Maintaining

Drink Up: Hydration Myths and Facts

Got healthy H2O levels?  Maybe, maybe not. It’s no longer simply, drink when you’re thirsty or drink even when you aren’t. Or drink all you can (excess water –more than 28 liters of water a day–can cause other problems ranging from dilution of electrolytes in your cells to actual brain swelling). And the old  “8 eight-ounce glasses a day” math is too simple.

Think about it.  If you’re a petite 60-year-old woman or a 5-year-old child, that could be hydration overkill.  And if you’re a 200 lb. athlete, it might be insufficient intake. It matters to get it right.  Water makes up 50% to 70% of your body weight. We are all, “tall drinks of water,” as the expression has it. And we need frequent refills.

The human body can survive no longer than 5-7 days without water. It removes wastes through urination, perspiration, and bowel movements; it helps control heart rate and blood pressure, keeps your temperature normal, and lubricates and cushions joints and tissues.

That’s a lot of essential housekeeping.  Your brain, above all, will thank you when you chug-a-lug.   A loss of just 1-2% dehydration in the brain impacts cognitive function and alertness in a big way. In fact, fluid deficit impacts every organ in the body and is a big cause of complaints like fatigue and brain fog, says the Mayo Clinic. And it’s not just water, but electrolytes (essential minerals such as sodium and potassium) that your body may be running low on. These elements routinely found in water are stripped out of tap, bottled, and filtered water.

How do you know whether you’re dehydrated? And how do you know what you personally need? It takes a little self-awareness and a little detective work, factoring in age, gender, overall health, weight, occupation, climate, and activity levels. So tapping into the newest targeted hydration guidelines, here’s a hydration test and steps for taking the guesswork out of a personalized H20 plan.

The National Academy of Sciences advises that men typically need about 15.5 cups (3.7 liters) of fluids a day and women typically need 11.5 cups (2.7 liters) of fluids a day.

But few of us are typical and thirst is not always the best indication of need. If you’re in one or more of these groups, you may require more water and more monitoring of your H20 intake

  • Pregnant and breastfeeding women
  • The elderly (especially those with one or more health conditions)
  • Anyone experiencing diarrhea and/or vomiting
  • Anyone with bladder infections, kidney or urinary tract disorders
  • Exercisers who sweat ( 40% of your body’s water content is lost during intense workouts)
  • Medications that cause dehydration (diuretics, laxatives, chemotherapy)
  • Hot, humid weather and high altitudes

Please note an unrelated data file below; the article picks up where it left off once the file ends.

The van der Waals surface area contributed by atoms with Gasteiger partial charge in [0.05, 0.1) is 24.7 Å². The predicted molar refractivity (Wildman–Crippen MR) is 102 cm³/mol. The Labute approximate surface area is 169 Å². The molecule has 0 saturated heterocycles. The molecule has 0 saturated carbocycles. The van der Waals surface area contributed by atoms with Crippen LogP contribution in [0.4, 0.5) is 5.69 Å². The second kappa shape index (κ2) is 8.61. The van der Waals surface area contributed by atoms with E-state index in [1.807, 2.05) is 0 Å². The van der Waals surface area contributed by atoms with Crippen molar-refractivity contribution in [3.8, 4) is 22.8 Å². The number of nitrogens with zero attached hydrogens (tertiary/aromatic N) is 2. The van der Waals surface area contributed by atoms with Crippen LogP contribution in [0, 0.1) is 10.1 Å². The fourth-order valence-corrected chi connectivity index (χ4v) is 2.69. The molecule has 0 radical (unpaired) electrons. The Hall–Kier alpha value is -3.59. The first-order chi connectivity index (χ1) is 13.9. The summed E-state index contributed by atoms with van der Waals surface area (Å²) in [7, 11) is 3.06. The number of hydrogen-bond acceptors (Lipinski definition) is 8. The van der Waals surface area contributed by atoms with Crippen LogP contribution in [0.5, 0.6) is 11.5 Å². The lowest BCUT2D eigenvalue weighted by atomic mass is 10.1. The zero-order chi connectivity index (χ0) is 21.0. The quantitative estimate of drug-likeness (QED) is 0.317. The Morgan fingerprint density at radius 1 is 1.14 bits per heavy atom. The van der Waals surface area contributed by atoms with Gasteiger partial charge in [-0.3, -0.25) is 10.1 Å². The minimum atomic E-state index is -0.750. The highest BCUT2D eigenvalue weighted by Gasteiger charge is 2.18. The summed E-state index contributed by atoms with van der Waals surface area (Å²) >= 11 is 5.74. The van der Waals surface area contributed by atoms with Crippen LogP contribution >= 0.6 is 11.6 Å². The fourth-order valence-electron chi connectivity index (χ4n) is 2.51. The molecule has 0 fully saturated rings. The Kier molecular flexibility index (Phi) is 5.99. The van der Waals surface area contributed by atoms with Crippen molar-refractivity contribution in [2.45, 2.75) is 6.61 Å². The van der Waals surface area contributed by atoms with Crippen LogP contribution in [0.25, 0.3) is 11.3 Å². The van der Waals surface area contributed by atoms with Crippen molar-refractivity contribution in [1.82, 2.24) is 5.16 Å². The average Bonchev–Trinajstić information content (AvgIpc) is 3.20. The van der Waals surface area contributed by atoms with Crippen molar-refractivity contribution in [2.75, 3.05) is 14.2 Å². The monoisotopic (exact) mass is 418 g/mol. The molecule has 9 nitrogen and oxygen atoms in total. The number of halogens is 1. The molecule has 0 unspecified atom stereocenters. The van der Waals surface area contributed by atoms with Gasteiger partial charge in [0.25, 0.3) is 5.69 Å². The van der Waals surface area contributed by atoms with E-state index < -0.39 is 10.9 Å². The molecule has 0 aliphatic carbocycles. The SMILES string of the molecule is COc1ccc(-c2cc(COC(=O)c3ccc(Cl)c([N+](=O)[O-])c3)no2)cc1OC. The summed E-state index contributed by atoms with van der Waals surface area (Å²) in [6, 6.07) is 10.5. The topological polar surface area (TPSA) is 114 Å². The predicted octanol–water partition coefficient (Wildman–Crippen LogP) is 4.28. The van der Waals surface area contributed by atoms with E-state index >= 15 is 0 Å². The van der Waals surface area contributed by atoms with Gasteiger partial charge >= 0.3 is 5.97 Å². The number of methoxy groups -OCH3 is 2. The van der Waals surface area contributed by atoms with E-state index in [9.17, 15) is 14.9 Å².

HYDRATION;   5 Signs it might be low

  • Urine : Dark yellow or amber color, may signal under hydration
  • Dry mouth and/or extreme thirst
  • Sleepiness or fatigue
  • Headaches and achiness
  • Confusion or lightheadedness

How much more do you need? Again, test it out by gradually upping your intake and monitoring your responses.

And water isn’t all we need for hydration. Back to those electrolytes (sodium, potassium, magnesium, and calcium) which bring water into our cells. On average,  40% of the water that our bodies are made of is inside our cells, where virtually every metabolic process takes place, Water with electrolytes intact helps those cells keep their shape and structure.  Unfortunately, if you’re using a water filter that takes out toxins (good), that filter most likely is stripping out those minerals (not good). That means it is extremely important to add the key minerals back. One easy hack? Add a pinch of salt and the juice of half a lemon to that fresh filtered water bottle.

WATER, WATER EVERYWHERE; NON-WATER DRINKS THAT HYDRATE

Tea, regular and herbal

Milk, dairy, or non-dairy

Low sugar juices

Coffee, regular or decaf:  The idea that coffee makes you dehydrated is a pervasive myth according to the American College of Sports Medicine (ACSM). The diuretic effect of coffee is mild compared to the amount of fluid it contains, they advise.

JUICY FOODS THAT ARE THE NEXT BEST THING TO WATER

About 20% of our water needs are met each day with foods. Here are your top 10 choices if you/’d rather chew than sip. Most are 85% H20.

  • Lettuce
  • Watermelon
  • Cucumbers
  • Celery
  • Tomatoes
  • Summer squash
  • Melon
  • Peaches
  • Carrots
  • Apples

FINAL TIPS

1) Commercial hydration drinks are probably unnecessary especially if they contain sugar and other additives. If plain water is getting boring, why not juice up your water yourself?  Try:

*Ginger + lemon + cucumber added to that kitchen water pitcher. . The ginger has anti-inflammatory activity, lemons are antioxidant-rich, and whole cucumbers provide fiber and hydration.

*Iced mint tea + sliced cucumbers: Put this in your water bottle in place of plain H20.

*Frozen melon bits plus lime plus sparkling water: wonderfully sweet, tart, effervescent and hydrating.

*Herb tea or citrus-infused ice cubes. Pop into your all-day water bottle.

2) Having trouble remembering to stop to hydrate? Set alarm prompts on your phone,

3) And after all the Do’s, one big Don’t!  Avoid tap water. According to the Environmental Working Group’s (EWG) 2021 Tap Water Database, contamination from toxins like arsenic, lead, and “forever chemicals” — perfluoroalkyl and polyfluoroalkyl substances (PFAS) exist in the drinking water of tens of millions of households across all 50 states, as well as Washington, D.C.  Opt for spring or filtered water whenever possible.

Cheers!

-Frances Goulart

Photo: Pexels

Other Posts You Might Like

0 comments on “Drink Up: Hydration Myths and Facts

Leave a Reply (and please be kind!)

Now with Purpose
%d bloggers like this: